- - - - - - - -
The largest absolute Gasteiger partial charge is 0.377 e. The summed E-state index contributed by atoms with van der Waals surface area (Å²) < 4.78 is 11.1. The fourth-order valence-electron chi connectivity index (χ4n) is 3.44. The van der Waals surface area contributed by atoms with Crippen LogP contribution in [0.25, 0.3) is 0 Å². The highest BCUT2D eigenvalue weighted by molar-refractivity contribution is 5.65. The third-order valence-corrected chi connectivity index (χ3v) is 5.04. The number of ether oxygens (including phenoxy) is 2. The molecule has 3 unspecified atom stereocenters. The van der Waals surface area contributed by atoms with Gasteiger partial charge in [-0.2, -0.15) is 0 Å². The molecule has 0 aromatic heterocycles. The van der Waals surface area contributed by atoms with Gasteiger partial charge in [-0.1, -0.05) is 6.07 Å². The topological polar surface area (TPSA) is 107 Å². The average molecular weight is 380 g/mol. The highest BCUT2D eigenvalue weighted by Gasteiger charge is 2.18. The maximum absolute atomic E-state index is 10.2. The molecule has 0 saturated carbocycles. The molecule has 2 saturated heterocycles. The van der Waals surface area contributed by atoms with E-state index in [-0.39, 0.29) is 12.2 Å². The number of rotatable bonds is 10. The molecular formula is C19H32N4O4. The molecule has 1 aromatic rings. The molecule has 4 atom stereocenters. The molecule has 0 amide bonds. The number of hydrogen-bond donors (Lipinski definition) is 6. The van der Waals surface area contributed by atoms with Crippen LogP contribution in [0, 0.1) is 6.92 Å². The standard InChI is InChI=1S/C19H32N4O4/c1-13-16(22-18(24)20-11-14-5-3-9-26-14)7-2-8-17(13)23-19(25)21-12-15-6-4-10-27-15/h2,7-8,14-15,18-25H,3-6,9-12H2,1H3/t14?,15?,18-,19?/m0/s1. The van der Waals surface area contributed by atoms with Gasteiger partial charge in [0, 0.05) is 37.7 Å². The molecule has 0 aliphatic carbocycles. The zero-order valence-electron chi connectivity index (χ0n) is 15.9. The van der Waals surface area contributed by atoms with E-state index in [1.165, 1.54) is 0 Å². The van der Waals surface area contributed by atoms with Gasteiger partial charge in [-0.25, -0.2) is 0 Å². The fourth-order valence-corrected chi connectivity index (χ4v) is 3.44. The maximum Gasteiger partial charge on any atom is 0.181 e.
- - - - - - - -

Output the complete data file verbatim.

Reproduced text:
The largest absolute Gasteiger partial charge is 0.377 e. The summed E-state index contributed by atoms with van der Waals surface area (Å²) < 4.78 is 11.1. The fourth-order valence-electron chi connectivity index (χ4n) is 3.44. The van der Waals surface area contributed by atoms with Crippen LogP contribution in [0.25, 0.3) is 0 Å². The highest BCUT2D eigenvalue weighted by molar-refractivity contribution is 5.65. The third-order valence-corrected chi connectivity index (χ3v) is 5.04. The number of ether oxygens (including phenoxy) is 2. The molecule has 3 unspecified atom stereocenters. The van der Waals surface area contributed by atoms with Gasteiger partial charge in [-0.2, -0.15) is 0 Å². The molecule has 0 aromatic heterocycles. The van der Waals surface area contributed by atoms with Gasteiger partial charge in [-0.1, -0.05) is 6.07 Å². The topological polar surface area (TPSA) is 107 Å². The average molecular weight is 380 g/mol. The highest BCUT2D eigenvalue weighted by Gasteiger charge is 2.18. The maximum absolute atomic E-state index is 10.2. The molecule has 0 saturated carbocycles. The molecule has 2 saturated heterocycles. The van der Waals surface area contributed by atoms with E-state index in [-0.39, 0.29) is 12.2 Å². The number of rotatable bonds is 10. The molecular formula is C19H32N4O4. The molecule has 1 aromatic rings. The molecule has 4 atom stereocenters. The molecule has 0 amide bonds. The number of hydrogen-bond donors (Lipinski definition) is 6. The van der Waals surface area contributed by atoms with Crippen LogP contribution in [0, 0.1) is 6.92 Å². The standard InChI is InChI=1S/C19H32N4O4/c1-13-16(22-18(24)20-11-14-5-3-9-26-14)7-2-8-17(13)23-19(25)21-12-15-6-4-10-27-15/h2,7-8,14-15,18-25H,3-6,9-12H2,1H3/t14?,15?,18-,19?/m0/s1. The van der Waals surface area contributed by atoms with Gasteiger partial charge in [0, 0.05) is 37.7 Å². The molecule has 0 aliphatic carbocycles. The zero-order valence-electron chi connectivity index (χ0n) is 15.9. The van der Waals surface area contributed by atoms with E-state index in [1.165, 1.54) is 0 Å². The van der Waals surface area contributed by atoms with Gasteiger partial charge in [-0.25, -0.2) is 0 Å². The fourth-order valence-corrected chi connectivity index (χ4v) is 3.44. The maximum Gasteiger partial charge on any atom is 0.181 e.